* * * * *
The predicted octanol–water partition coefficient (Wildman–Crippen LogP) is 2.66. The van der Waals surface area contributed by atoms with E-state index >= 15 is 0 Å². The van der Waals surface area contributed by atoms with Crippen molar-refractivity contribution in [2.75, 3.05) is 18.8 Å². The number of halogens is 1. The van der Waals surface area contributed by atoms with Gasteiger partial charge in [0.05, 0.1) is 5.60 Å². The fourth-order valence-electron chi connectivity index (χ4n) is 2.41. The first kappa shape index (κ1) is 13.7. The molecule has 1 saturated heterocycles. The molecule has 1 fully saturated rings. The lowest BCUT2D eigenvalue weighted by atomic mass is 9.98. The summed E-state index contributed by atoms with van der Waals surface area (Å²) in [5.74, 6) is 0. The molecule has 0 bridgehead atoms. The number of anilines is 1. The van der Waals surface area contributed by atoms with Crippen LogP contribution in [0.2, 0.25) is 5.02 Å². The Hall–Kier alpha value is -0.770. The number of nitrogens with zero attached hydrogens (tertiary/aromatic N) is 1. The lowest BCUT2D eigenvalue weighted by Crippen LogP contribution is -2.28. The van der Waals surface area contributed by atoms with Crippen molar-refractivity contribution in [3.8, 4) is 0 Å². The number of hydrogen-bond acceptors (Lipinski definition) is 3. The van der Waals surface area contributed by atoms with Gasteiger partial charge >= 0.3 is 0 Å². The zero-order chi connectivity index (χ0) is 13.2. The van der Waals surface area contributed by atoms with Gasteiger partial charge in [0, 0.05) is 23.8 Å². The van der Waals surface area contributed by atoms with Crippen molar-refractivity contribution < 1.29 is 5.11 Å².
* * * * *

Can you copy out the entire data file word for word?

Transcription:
The predicted octanol–water partition coefficient (Wildman–Crippen LogP) is 2.66. The van der Waals surface area contributed by atoms with E-state index >= 15 is 0 Å². The van der Waals surface area contributed by atoms with Crippen molar-refractivity contribution in [2.75, 3.05) is 18.8 Å². The number of halogens is 1. The van der Waals surface area contributed by atoms with Gasteiger partial charge in [0.05, 0.1) is 5.60 Å². The fourth-order valence-electron chi connectivity index (χ4n) is 2.41. The first kappa shape index (κ1) is 13.7. The molecule has 1 saturated heterocycles. The molecule has 1 fully saturated rings. The lowest BCUT2D eigenvalue weighted by atomic mass is 9.98. The summed E-state index contributed by atoms with van der Waals surface area (Å²) in [5.74, 6) is 0. The molecule has 0 bridgehead atoms. The number of anilines is 1. The van der Waals surface area contributed by atoms with Crippen LogP contribution in [0.2, 0.25) is 5.02 Å². The Hall–Kier alpha value is -0.770. The number of nitrogens with zero attached hydrogens (tertiary/aromatic N) is 1. The lowest BCUT2D eigenvalue weighted by Crippen LogP contribution is -2.28. The van der Waals surface area contributed by atoms with Crippen molar-refractivity contribution in [3.8, 4) is 0 Å². The number of hydrogen-bond acceptors (Lipinski definition) is 3. The van der Waals surface area contributed by atoms with Gasteiger partial charge >= 0.3 is 0 Å². The zero-order chi connectivity index (χ0) is 13.2. The van der Waals surface area contributed by atoms with Gasteiger partial charge in [0, 0.05) is 23.8 Å². The van der Waals surface area contributed by atoms with Crippen molar-refractivity contribution < 1.29 is 5.11 Å².